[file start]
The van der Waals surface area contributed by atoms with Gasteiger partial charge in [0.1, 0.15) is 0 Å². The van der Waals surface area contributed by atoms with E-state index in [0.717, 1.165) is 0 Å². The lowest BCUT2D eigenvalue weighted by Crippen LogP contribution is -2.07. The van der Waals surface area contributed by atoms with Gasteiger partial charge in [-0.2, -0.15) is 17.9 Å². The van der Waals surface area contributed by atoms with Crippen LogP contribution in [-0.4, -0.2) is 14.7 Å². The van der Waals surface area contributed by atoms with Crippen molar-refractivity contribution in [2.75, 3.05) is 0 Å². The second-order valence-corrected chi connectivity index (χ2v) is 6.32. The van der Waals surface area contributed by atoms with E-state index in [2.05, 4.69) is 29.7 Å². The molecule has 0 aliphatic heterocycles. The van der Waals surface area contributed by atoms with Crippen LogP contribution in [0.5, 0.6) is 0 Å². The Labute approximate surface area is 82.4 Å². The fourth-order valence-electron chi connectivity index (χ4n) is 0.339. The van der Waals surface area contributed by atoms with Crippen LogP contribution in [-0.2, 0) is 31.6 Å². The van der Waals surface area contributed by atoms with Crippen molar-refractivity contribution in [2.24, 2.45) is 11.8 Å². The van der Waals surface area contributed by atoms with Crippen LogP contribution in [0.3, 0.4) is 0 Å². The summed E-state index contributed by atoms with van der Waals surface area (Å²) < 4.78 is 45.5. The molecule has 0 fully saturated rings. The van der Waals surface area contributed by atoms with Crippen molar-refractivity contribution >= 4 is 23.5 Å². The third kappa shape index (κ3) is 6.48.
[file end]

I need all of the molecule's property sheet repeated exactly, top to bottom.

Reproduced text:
The van der Waals surface area contributed by atoms with Gasteiger partial charge in [0.1, 0.15) is 0 Å². The van der Waals surface area contributed by atoms with E-state index in [0.717, 1.165) is 0 Å². The lowest BCUT2D eigenvalue weighted by Crippen LogP contribution is -2.07. The van der Waals surface area contributed by atoms with Gasteiger partial charge in [-0.2, -0.15) is 17.9 Å². The van der Waals surface area contributed by atoms with Crippen LogP contribution in [-0.4, -0.2) is 14.7 Å². The van der Waals surface area contributed by atoms with Crippen molar-refractivity contribution in [2.75, 3.05) is 0 Å². The second-order valence-corrected chi connectivity index (χ2v) is 6.32. The van der Waals surface area contributed by atoms with E-state index in [2.05, 4.69) is 29.7 Å². The molecule has 0 aliphatic heterocycles. The van der Waals surface area contributed by atoms with Crippen LogP contribution in [0.5, 0.6) is 0 Å². The Labute approximate surface area is 82.4 Å². The fourth-order valence-electron chi connectivity index (χ4n) is 0.339. The van der Waals surface area contributed by atoms with Crippen LogP contribution in [-0.2, 0) is 31.6 Å². The van der Waals surface area contributed by atoms with Crippen molar-refractivity contribution in [2.24, 2.45) is 11.8 Å². The van der Waals surface area contributed by atoms with Crippen LogP contribution in [0.3, 0.4) is 0 Å². The summed E-state index contributed by atoms with van der Waals surface area (Å²) < 4.78 is 45.5. The molecule has 0 fully saturated rings. The van der Waals surface area contributed by atoms with Crippen molar-refractivity contribution >= 4 is 23.5 Å². The third kappa shape index (κ3) is 6.48.